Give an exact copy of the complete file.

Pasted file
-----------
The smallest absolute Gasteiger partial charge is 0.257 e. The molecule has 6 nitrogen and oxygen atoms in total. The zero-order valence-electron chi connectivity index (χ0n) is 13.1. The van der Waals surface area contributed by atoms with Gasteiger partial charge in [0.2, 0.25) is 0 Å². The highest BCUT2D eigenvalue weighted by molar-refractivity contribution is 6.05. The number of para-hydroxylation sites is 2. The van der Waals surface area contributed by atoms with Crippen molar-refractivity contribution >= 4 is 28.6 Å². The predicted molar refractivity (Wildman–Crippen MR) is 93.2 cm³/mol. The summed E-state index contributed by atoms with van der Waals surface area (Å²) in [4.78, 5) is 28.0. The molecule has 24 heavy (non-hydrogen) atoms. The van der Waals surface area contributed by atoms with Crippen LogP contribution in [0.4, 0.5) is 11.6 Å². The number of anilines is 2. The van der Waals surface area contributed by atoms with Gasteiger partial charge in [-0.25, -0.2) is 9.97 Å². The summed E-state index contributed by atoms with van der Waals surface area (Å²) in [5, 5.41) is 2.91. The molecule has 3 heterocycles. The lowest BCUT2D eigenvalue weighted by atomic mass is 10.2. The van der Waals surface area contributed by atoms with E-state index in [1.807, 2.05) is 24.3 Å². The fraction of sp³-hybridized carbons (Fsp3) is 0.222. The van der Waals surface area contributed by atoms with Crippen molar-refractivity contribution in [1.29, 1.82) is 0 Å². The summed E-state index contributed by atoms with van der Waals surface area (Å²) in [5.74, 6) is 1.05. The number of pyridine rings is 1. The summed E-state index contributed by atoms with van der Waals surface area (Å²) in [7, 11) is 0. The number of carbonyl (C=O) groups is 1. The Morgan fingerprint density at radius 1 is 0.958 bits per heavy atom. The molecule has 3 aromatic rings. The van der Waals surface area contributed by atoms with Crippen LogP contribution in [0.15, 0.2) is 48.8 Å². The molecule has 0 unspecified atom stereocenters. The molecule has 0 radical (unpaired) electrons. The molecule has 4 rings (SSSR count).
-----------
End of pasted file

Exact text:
The smallest absolute Gasteiger partial charge is 0.257 e. The molecule has 6 nitrogen and oxygen atoms in total. The zero-order valence-electron chi connectivity index (χ0n) is 13.1. The van der Waals surface area contributed by atoms with Gasteiger partial charge in [0.2, 0.25) is 0 Å². The highest BCUT2D eigenvalue weighted by molar-refractivity contribution is 6.05. The number of para-hydroxylation sites is 2. The van der Waals surface area contributed by atoms with Crippen molar-refractivity contribution >= 4 is 28.6 Å². The predicted molar refractivity (Wildman–Crippen MR) is 93.2 cm³/mol. The summed E-state index contributed by atoms with van der Waals surface area (Å²) in [4.78, 5) is 28.0. The molecule has 24 heavy (non-hydrogen) atoms. The van der Waals surface area contributed by atoms with Crippen LogP contribution in [0.4, 0.5) is 11.6 Å². The number of anilines is 2. The van der Waals surface area contributed by atoms with Gasteiger partial charge in [-0.25, -0.2) is 9.97 Å². The summed E-state index contributed by atoms with van der Waals surface area (Å²) in [5, 5.41) is 2.91. The molecule has 3 heterocycles. The lowest BCUT2D eigenvalue weighted by atomic mass is 10.2. The van der Waals surface area contributed by atoms with E-state index in [1.807, 2.05) is 24.3 Å². The fraction of sp³-hybridized carbons (Fsp3) is 0.222. The van der Waals surface area contributed by atoms with Crippen molar-refractivity contribution in [1.29, 1.82) is 0 Å². The summed E-state index contributed by atoms with van der Waals surface area (Å²) in [5.74, 6) is 1.05. The number of pyridine rings is 1. The summed E-state index contributed by atoms with van der Waals surface area (Å²) in [7, 11) is 0. The number of carbonyl (C=O) groups is 1. The Morgan fingerprint density at radius 1 is 0.958 bits per heavy atom. The molecule has 3 aromatic rings. The van der Waals surface area contributed by atoms with Crippen LogP contribution in [0.15, 0.2) is 48.8 Å². The molecule has 0 unspecified atom stereocenters. The molecule has 0 radical (unpaired) electrons. The molecule has 4 rings (SSSR count).